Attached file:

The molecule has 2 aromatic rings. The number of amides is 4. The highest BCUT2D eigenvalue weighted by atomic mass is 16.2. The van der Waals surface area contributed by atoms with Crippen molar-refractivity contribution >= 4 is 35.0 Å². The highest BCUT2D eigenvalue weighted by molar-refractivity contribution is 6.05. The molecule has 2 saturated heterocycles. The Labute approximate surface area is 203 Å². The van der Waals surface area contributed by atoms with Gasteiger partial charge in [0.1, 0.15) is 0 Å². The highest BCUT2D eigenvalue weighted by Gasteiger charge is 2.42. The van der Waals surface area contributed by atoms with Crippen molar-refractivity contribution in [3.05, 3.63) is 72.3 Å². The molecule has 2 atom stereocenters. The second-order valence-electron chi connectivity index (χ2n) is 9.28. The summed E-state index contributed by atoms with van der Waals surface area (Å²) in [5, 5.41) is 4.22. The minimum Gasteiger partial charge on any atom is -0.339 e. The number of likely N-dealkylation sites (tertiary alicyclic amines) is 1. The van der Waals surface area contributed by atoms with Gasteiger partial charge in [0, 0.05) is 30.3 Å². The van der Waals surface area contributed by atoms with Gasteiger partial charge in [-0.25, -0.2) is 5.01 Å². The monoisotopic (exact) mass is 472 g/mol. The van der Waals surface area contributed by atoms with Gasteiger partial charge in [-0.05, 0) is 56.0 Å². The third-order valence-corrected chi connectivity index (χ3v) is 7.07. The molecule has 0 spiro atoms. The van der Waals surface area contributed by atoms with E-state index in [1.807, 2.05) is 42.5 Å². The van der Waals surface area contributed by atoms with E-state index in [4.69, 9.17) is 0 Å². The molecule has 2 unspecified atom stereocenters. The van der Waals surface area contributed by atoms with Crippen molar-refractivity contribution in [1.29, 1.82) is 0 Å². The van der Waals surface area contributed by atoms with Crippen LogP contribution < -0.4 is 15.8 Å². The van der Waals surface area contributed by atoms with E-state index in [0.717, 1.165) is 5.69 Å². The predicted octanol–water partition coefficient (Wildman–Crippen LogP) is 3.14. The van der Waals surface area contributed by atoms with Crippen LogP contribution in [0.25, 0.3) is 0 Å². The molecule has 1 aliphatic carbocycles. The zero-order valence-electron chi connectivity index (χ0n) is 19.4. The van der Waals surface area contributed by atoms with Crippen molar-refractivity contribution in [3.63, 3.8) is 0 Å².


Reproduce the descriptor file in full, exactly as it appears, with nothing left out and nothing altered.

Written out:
The molecule has 2 aromatic rings. The number of amides is 4. The highest BCUT2D eigenvalue weighted by atomic mass is 16.2. The van der Waals surface area contributed by atoms with Crippen molar-refractivity contribution >= 4 is 35.0 Å². The highest BCUT2D eigenvalue weighted by molar-refractivity contribution is 6.05. The molecule has 2 saturated heterocycles. The Labute approximate surface area is 203 Å². The van der Waals surface area contributed by atoms with Gasteiger partial charge in [0.1, 0.15) is 0 Å². The highest BCUT2D eigenvalue weighted by Gasteiger charge is 2.42. The van der Waals surface area contributed by atoms with Crippen molar-refractivity contribution in [3.05, 3.63) is 72.3 Å². The molecule has 2 atom stereocenters. The second-order valence-electron chi connectivity index (χ2n) is 9.28. The summed E-state index contributed by atoms with van der Waals surface area (Å²) in [5, 5.41) is 4.22. The minimum Gasteiger partial charge on any atom is -0.339 e. The number of likely N-dealkylation sites (tertiary alicyclic amines) is 1. The van der Waals surface area contributed by atoms with Gasteiger partial charge in [0, 0.05) is 30.3 Å². The van der Waals surface area contributed by atoms with Gasteiger partial charge in [-0.25, -0.2) is 5.01 Å². The monoisotopic (exact) mass is 472 g/mol. The van der Waals surface area contributed by atoms with Gasteiger partial charge in [-0.05, 0) is 56.0 Å². The third-order valence-corrected chi connectivity index (χ3v) is 7.07. The molecule has 0 spiro atoms. The van der Waals surface area contributed by atoms with E-state index in [1.807, 2.05) is 42.5 Å². The van der Waals surface area contributed by atoms with E-state index in [4.69, 9.17) is 0 Å². The molecule has 2 unspecified atom stereocenters. The van der Waals surface area contributed by atoms with Crippen molar-refractivity contribution in [1.29, 1.82) is 0 Å². The van der Waals surface area contributed by atoms with Crippen LogP contribution < -0.4 is 15.8 Å². The van der Waals surface area contributed by atoms with E-state index in [0.717, 1.165) is 5.69 Å². The predicted octanol–water partition coefficient (Wildman–Crippen LogP) is 3.14. The van der Waals surface area contributed by atoms with Crippen LogP contribution in [0.25, 0.3) is 0 Å². The molecule has 1 aliphatic carbocycles. The zero-order valence-electron chi connectivity index (χ0n) is 19.4. The van der Waals surface area contributed by atoms with Crippen molar-refractivity contribution in [3.63, 3.8) is 0 Å².